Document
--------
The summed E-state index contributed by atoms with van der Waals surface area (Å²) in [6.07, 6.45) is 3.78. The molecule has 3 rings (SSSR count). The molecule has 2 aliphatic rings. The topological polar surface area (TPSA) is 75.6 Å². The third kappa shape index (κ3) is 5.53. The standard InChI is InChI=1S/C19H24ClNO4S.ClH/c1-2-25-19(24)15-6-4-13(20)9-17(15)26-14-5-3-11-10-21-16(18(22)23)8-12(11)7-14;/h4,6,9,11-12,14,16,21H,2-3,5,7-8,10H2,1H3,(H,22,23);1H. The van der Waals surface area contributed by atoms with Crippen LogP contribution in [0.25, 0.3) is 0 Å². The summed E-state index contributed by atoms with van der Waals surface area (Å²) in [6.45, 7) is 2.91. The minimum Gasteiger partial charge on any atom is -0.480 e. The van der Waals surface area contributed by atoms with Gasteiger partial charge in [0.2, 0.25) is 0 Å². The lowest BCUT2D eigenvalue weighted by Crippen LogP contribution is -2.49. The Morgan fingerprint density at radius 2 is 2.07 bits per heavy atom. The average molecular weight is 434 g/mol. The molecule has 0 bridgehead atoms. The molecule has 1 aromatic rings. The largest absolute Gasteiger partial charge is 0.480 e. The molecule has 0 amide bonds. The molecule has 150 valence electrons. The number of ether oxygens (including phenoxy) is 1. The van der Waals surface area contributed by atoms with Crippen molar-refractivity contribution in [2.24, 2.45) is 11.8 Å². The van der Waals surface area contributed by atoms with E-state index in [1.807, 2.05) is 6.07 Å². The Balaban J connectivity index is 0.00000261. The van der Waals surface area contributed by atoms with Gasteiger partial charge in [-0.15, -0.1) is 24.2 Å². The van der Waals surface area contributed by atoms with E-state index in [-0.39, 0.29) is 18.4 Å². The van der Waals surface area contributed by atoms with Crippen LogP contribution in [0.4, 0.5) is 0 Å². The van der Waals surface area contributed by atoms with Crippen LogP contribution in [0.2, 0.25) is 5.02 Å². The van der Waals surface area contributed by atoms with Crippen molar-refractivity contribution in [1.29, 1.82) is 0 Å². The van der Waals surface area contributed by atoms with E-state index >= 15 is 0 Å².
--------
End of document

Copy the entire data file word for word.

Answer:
The summed E-state index contributed by atoms with van der Waals surface area (Å²) in [6.07, 6.45) is 3.78. The molecule has 3 rings (SSSR count). The molecule has 2 aliphatic rings. The topological polar surface area (TPSA) is 75.6 Å². The third kappa shape index (κ3) is 5.53. The standard InChI is InChI=1S/C19H24ClNO4S.ClH/c1-2-25-19(24)15-6-4-13(20)9-17(15)26-14-5-3-11-10-21-16(18(22)23)8-12(11)7-14;/h4,6,9,11-12,14,16,21H,2-3,5,7-8,10H2,1H3,(H,22,23);1H. The van der Waals surface area contributed by atoms with Crippen LogP contribution in [0.25, 0.3) is 0 Å². The summed E-state index contributed by atoms with van der Waals surface area (Å²) in [6.45, 7) is 2.91. The minimum Gasteiger partial charge on any atom is -0.480 e. The van der Waals surface area contributed by atoms with Gasteiger partial charge in [0.2, 0.25) is 0 Å². The lowest BCUT2D eigenvalue weighted by Crippen LogP contribution is -2.49. The Morgan fingerprint density at radius 2 is 2.07 bits per heavy atom. The average molecular weight is 434 g/mol. The molecule has 0 bridgehead atoms. The molecule has 1 aromatic rings. The largest absolute Gasteiger partial charge is 0.480 e. The molecule has 0 amide bonds. The molecule has 150 valence electrons. The number of ether oxygens (including phenoxy) is 1. The van der Waals surface area contributed by atoms with Crippen molar-refractivity contribution in [2.24, 2.45) is 11.8 Å². The van der Waals surface area contributed by atoms with E-state index in [1.807, 2.05) is 6.07 Å². The Balaban J connectivity index is 0.00000261. The van der Waals surface area contributed by atoms with Gasteiger partial charge in [-0.15, -0.1) is 24.2 Å². The van der Waals surface area contributed by atoms with E-state index in [-0.39, 0.29) is 18.4 Å². The van der Waals surface area contributed by atoms with Crippen LogP contribution in [0.4, 0.5) is 0 Å². The van der Waals surface area contributed by atoms with Crippen LogP contribution in [0.2, 0.25) is 5.02 Å². The van der Waals surface area contributed by atoms with Crippen molar-refractivity contribution in [1.29, 1.82) is 0 Å². The van der Waals surface area contributed by atoms with E-state index >= 15 is 0 Å².